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Commissioners oppose state’s MATP changes

Legislative changes to a transportation program that serves the most vulnerable in the community were unanimously denounced during Wednesday’s Warren County Commissioners meeting.

What’s at stake is how the Medial Assistance Transportation Program is managed.

Commissioner Jeff Eggleston said that these are programs “that take persons with disabilities, seniors, to doctor appointments. These are people that are infirm that are not capable of driving and have a lot of other challenges.”

He said the Transit Authority of Warren County currently manages the program.

Eggleston explained that the human services fiscal code was amended just prior to passage of the state budget last summer. He said there was “no real deliberation over it” and “no one really understood what was happening.”

He said that the changes would “force the state to go to a brokerage model” which would “take local administration and delivery of service away from counties.”

TAWC and the county’s Department of Human Service have a joint agreement to manage the program and Eggleston said that the state is attempting to make it so that “some large corporation would take it over and the control and administration would be taken away from the county.”

He added that TAWC, the County Commissioners Association of Pennsylvania and transit authorities in Crawford and Erie counties and alleged that the change is “going to result in loss of consistency of service for individuals and persons with disabilities.”

He added that Pennsylvania has one of the top-third most efficient MATP programs in the country.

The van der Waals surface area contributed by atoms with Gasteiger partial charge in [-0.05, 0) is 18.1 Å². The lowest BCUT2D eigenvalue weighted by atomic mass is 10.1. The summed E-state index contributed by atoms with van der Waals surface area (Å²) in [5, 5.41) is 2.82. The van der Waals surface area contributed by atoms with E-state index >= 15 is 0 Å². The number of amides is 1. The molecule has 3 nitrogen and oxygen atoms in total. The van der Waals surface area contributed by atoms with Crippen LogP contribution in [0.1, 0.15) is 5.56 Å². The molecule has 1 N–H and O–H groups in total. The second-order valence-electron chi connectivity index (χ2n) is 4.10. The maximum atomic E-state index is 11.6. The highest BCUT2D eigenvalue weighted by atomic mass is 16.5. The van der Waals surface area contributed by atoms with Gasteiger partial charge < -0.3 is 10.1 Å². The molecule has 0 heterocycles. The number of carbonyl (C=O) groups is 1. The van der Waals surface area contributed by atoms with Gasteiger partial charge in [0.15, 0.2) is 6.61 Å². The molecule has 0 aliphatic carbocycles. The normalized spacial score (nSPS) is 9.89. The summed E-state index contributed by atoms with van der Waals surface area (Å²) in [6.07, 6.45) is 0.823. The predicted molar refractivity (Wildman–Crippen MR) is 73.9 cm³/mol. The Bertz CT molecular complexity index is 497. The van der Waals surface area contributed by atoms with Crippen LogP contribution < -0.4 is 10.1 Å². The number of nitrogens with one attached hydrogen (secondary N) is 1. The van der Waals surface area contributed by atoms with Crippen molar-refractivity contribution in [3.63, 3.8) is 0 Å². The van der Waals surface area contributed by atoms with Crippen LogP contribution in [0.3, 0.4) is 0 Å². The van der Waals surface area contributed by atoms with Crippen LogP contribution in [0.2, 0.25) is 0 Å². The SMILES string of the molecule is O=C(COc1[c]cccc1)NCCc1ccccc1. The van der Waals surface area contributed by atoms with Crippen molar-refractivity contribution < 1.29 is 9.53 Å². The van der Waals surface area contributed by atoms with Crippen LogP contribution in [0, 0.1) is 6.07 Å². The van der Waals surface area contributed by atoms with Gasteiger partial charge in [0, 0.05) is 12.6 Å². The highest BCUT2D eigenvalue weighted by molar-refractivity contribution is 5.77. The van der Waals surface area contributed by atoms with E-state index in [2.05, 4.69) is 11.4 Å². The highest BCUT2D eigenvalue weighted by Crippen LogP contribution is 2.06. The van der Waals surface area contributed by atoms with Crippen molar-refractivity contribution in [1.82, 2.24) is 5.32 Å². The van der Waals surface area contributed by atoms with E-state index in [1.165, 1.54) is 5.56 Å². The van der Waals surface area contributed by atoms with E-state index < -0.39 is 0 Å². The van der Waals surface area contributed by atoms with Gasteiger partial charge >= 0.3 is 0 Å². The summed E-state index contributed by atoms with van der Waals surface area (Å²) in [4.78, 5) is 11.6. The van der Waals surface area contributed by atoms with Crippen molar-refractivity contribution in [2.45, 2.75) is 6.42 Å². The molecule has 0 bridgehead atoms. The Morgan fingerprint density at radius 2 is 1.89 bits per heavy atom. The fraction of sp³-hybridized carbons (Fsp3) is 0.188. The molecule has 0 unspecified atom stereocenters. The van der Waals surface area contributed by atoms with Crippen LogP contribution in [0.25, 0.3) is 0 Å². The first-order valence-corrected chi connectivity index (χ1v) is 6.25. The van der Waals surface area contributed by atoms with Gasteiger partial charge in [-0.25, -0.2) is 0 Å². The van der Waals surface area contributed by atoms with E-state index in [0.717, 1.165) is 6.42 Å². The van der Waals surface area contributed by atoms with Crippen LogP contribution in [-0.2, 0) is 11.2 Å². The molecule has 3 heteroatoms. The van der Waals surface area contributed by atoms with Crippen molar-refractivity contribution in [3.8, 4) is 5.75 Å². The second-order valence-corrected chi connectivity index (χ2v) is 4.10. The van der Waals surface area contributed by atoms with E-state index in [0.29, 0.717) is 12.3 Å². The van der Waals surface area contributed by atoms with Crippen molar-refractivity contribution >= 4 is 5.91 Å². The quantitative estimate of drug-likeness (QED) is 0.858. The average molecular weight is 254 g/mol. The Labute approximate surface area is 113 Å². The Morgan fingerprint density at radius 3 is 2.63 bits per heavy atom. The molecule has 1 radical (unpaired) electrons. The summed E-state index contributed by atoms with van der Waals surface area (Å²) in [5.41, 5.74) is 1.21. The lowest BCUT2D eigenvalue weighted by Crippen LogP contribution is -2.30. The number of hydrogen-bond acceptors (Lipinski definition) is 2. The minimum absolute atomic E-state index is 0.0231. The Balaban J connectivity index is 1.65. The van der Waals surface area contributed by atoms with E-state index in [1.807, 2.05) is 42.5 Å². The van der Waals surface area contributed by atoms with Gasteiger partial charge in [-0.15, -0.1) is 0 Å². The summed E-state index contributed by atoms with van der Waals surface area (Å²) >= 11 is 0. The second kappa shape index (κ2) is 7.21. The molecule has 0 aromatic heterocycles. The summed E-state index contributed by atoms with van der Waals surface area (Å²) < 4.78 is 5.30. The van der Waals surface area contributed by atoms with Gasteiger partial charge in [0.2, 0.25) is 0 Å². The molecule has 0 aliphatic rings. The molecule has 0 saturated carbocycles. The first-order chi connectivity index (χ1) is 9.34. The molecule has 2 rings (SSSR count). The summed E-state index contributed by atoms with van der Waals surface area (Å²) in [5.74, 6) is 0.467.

“This is largely due to local coordination (to) more quickly manage the calls,” Eggleston said. “The concern is what with loss of local management, calls are going to get dropped.”

He also alleged that savings proposed as part of the program were debunked in a study by the Pa. Public Transportation Association.”

“My personal opinion,” he concluded, is this is “going to result in a reduction of services.

He asked the rest of the board to approve a resolution expressing their opposition to the change. The resolution would then be sent to the region’s legislators and the governor’s office as well as other counties.

“Yesterday, a state senator introduced an amendment that is going to put this on hold for the Department of Human Services to have time to review it,” Eggleston said. “This is a good first stop in trying to advocate for that.”

“Many of our folks that we serve at Human Services… elderly, lower-income families, disables,” Forest-Warren Human Services Director Ronna Tipton said, “utilize this service…. We definitely oppose this.”

Wendy Hollabaugh, executive director of Warren County Transit Authority, said that this issue is “going to be a big fight for us.”

“I think that anytime there’s a situation that involves the state (and it) isn’t what’s in the best interest of the county, it’s important we let state officials know how we feel,” Commissioner Cindy Morrison said. “This is what the resolution will do. I can’t understand what the need is of this other than saving some money… I don’t really see the need for this.”

The resolution was approved unanimously.

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